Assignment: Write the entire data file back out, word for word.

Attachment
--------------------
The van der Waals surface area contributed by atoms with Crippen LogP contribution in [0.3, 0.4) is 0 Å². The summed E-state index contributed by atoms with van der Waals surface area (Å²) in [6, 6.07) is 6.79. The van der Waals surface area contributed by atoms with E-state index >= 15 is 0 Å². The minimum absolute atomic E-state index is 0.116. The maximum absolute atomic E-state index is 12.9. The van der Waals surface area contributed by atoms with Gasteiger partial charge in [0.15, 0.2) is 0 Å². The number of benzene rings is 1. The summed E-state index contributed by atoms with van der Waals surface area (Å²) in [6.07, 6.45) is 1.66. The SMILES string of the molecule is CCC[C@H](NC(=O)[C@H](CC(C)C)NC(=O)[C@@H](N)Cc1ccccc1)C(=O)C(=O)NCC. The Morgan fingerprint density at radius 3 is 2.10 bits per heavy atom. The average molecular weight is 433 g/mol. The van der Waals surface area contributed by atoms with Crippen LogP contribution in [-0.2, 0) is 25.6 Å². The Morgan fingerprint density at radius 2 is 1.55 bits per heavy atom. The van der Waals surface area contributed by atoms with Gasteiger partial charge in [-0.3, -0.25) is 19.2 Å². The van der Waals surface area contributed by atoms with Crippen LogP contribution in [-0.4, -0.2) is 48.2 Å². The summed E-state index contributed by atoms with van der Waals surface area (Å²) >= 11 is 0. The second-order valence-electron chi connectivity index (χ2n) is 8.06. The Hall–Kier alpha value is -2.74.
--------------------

The van der Waals surface area contributed by atoms with Crippen LogP contribution in [0.3, 0.4) is 0 Å². The summed E-state index contributed by atoms with van der Waals surface area (Å²) in [6, 6.07) is 6.79. The van der Waals surface area contributed by atoms with E-state index >= 15 is 0 Å². The minimum absolute atomic E-state index is 0.116. The maximum absolute atomic E-state index is 12.9. The van der Waals surface area contributed by atoms with Gasteiger partial charge in [0.15, 0.2) is 0 Å². The number of benzene rings is 1. The summed E-state index contributed by atoms with van der Waals surface area (Å²) in [6.07, 6.45) is 1.66. The SMILES string of the molecule is CCC[C@H](NC(=O)[C@H](CC(C)C)NC(=O)[C@@H](N)Cc1ccccc1)C(=O)C(=O)NCC. The Morgan fingerprint density at radius 3 is 2.10 bits per heavy atom. The average molecular weight is 433 g/mol. The van der Waals surface area contributed by atoms with Crippen LogP contribution in [-0.2, 0) is 25.6 Å². The Morgan fingerprint density at radius 2 is 1.55 bits per heavy atom. The van der Waals surface area contributed by atoms with Gasteiger partial charge in [-0.3, -0.25) is 19.2 Å². The van der Waals surface area contributed by atoms with Crippen LogP contribution in [-0.4, -0.2) is 48.2 Å². The summed E-state index contributed by atoms with van der Waals surface area (Å²) >= 11 is 0. The second-order valence-electron chi connectivity index (χ2n) is 8.06. The Hall–Kier alpha value is -2.74.